18 May 1966: Sheila Scott, OBE, (née Sheila Christine Hopkins) departed London Heathrow Airport, London, England, on the first solo around-the-world flight by a British subject, the longest-distance solo flight, and only the third around-the-world flight by a woman. Her airplane was a 1966 Piper PA-24-260B Comanche, registration G-ATOY, which she had named Myth Two.
Sheila Scott had been a nurse at Haslar Naval Hospital during World War II. She was an actress on the stage, in films and on television. In 1959 she followed a lifetime ambition and learned to fly. She owned or leased several airplanes which she entered in races or used to establish flight records.
She was a commercial pilot, rated in single and multi-engine airplanes, seaplanes and helicopters. She was a member of The 99s, founding and serving as governor of the British branch. She was also a member of the Whirly-Girls and the International Association of Licensed Women Pilots. She was the author of I Must Fly and On Top of the World (Barefoot With Wings in the United States).
Departed London, England 18 May 1966
Mount Isa, Australia
Auckland, New Zealand
Pago Pago, Samoa
San Francisco, CA
El Paso, TX
Oklahoma City, OK
New York, NY
Arrived London, England 20 June 1966
The flight covered approximately 31,000 miles (49,889.6 kilometers) and took 189 flight hours over 34 days.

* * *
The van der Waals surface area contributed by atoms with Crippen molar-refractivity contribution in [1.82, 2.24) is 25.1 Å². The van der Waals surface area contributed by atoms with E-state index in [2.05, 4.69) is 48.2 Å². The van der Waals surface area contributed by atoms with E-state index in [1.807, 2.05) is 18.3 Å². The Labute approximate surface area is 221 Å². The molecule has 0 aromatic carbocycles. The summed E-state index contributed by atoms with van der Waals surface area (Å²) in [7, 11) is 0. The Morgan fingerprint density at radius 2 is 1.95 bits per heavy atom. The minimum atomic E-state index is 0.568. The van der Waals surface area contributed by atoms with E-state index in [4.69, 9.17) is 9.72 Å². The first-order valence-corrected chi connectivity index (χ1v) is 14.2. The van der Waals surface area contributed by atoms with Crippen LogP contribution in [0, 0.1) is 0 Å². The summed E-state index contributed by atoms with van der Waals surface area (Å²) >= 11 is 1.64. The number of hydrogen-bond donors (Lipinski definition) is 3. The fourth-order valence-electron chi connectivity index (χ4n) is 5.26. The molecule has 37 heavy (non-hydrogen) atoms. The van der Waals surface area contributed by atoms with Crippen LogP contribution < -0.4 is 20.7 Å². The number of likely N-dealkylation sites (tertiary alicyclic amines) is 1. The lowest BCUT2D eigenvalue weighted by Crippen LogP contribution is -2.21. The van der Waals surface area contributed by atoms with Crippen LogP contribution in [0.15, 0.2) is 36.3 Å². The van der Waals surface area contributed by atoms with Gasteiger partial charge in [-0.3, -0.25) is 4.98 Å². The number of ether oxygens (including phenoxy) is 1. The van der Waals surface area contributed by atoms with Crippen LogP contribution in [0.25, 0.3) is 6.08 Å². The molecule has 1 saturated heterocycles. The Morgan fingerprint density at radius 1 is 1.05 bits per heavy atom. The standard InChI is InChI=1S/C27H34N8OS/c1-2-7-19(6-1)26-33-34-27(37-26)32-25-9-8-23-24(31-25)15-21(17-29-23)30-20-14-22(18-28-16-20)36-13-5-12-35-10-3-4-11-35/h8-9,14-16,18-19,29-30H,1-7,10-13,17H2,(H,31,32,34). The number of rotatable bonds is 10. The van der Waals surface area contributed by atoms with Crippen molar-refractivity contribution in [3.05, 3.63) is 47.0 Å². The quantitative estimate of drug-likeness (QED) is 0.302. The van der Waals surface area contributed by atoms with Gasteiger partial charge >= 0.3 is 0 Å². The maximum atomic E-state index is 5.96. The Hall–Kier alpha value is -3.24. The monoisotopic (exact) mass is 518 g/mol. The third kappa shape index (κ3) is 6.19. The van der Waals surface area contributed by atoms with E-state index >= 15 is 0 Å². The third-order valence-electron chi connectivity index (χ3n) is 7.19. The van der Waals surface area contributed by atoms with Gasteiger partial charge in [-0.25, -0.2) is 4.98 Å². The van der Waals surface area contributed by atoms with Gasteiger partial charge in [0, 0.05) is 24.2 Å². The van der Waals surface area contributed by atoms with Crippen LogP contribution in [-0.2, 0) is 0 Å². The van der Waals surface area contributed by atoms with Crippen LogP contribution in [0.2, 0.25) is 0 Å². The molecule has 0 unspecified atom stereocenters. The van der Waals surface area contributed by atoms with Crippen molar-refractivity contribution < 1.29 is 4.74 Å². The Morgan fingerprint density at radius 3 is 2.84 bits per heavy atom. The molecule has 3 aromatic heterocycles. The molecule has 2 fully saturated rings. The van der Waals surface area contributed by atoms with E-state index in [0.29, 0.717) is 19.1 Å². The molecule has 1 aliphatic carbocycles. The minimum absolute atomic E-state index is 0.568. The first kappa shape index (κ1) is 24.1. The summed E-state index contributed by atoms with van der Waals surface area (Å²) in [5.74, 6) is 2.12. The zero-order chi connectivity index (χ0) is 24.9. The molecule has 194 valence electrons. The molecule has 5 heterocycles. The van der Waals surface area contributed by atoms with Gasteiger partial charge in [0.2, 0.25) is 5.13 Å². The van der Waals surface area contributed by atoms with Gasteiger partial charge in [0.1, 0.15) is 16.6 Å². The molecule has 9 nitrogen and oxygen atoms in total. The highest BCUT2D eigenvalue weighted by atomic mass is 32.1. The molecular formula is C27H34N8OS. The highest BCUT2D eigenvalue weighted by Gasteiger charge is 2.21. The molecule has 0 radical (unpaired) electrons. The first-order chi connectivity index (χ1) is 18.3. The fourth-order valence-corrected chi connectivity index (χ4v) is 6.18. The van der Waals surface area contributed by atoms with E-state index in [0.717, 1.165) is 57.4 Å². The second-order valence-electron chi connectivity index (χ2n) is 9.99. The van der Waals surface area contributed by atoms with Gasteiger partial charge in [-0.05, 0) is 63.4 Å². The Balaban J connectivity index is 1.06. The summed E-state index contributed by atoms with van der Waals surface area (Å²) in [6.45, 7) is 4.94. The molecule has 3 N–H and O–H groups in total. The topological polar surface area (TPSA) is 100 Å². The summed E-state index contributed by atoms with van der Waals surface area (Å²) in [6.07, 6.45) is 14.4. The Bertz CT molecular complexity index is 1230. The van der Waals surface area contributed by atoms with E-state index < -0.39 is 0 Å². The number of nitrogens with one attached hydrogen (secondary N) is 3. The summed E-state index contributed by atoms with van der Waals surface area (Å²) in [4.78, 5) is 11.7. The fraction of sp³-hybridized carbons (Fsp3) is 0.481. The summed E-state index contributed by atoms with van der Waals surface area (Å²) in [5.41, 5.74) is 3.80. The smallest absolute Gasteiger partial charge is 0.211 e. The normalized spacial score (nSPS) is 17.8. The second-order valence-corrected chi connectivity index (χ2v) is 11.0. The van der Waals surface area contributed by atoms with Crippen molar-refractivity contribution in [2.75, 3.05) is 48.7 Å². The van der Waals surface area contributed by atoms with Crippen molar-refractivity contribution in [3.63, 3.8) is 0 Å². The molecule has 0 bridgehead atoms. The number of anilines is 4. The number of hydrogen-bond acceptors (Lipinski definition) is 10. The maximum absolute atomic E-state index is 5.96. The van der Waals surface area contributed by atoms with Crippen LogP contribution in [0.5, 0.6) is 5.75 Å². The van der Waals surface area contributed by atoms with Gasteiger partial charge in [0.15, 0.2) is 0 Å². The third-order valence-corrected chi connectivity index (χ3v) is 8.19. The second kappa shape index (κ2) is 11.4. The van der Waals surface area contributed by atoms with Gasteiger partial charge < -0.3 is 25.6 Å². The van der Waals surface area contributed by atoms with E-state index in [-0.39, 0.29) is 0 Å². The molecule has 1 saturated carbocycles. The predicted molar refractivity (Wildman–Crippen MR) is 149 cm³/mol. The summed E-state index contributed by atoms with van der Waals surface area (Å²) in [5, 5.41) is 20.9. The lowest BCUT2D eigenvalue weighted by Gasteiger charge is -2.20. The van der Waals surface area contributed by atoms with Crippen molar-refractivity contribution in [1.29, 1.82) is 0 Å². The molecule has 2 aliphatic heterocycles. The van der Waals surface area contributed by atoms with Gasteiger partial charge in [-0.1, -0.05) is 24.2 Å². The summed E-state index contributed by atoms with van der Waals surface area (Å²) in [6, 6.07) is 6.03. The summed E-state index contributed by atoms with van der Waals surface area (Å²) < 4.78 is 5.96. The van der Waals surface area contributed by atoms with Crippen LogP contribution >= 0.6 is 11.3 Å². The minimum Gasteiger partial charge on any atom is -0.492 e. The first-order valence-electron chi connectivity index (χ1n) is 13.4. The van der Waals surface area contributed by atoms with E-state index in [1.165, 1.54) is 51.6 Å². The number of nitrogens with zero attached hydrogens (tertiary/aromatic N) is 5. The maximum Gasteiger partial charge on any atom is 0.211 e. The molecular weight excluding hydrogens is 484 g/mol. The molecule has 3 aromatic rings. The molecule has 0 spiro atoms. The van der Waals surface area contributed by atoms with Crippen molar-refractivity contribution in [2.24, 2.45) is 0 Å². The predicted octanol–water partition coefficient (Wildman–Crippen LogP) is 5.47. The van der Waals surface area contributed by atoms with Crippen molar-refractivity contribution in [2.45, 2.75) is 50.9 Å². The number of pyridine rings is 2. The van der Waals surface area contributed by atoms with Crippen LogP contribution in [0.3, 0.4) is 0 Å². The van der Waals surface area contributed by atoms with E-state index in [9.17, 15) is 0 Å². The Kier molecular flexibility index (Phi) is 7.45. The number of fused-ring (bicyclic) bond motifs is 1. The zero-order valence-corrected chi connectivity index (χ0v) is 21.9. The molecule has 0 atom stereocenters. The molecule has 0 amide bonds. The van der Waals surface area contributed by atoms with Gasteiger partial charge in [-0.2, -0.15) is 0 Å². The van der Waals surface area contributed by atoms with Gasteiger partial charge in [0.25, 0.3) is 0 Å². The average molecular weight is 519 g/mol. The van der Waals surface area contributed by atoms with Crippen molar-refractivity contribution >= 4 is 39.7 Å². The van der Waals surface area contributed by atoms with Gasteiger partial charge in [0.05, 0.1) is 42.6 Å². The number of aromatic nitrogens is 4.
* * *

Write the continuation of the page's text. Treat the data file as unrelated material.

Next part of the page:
For her accomplishments, Ms. Scott was awarded the Silver Medal of the Guild of Pilots; the Brabazon of Tara Award for 1965, 1966 and 1967; the Britannia Trophy of the Royal Aero Club of the United Kingdom, 1968; and the Harmon International Trophy for 1966. Italy gave her the title, Isabella d’Este. In 1968, Sheila Scott was made an Officer of the Most Excellent Order of the British Empire.
Sheila Scott flew around the world twice in Myth Too, and a third time in a twin-engine Piper Aztec, Mythre. She set 100 official flight records. She died of cancer at the age of 61 years.
Myth Too was built by the Piper Aircraft Corporation in 1966, and was registered N8893P. It was a PA-24-260B Comanche, an all-metal 4–6 place single engine low-wing monoplane with retractable tricycle landing gear. It is flown by a single pilot and can carry three passengers, though an additional two seats can be mounted at the rear of the passenger cabin. The airplane is 25 feet, 6 inches (7.772 meters) long with a wingspan of 36 feet (10.973 meters). Empty weight is 1,728 pounds (783.8 kilograms) and maximum gross weight is 3,100 pounds (1,406.1 kilograms). The Comanche B is powered by a 541.5-cubic-inch-displacement (8.87 liter) air-cooled, fuel-injected Lycoming IO-540-D4A5 6-cylinder horizontally-opposed engine, producing 260 horsepower and driving a two-bladed constant speed propeller. Cruise speed is 185 miles per hour (297.7 kilometers per hour). The range is 1,225 miles (1,971.5 kilometers) and the service ceiling is 19,500 feet (5,943.6 meters).
Sheila Scott sold G-ATOY in 1975. It was substantially damaged 6 March 1979 when the engine lost oil pressure then seized after taking off from Elstree, Hertfordshire. There were no injuries. The wreck is in the collection of the Scottish National Museum of Flight, East Fortune, East Lothian, Scotland.
© 2015, Bryan R. Swopesby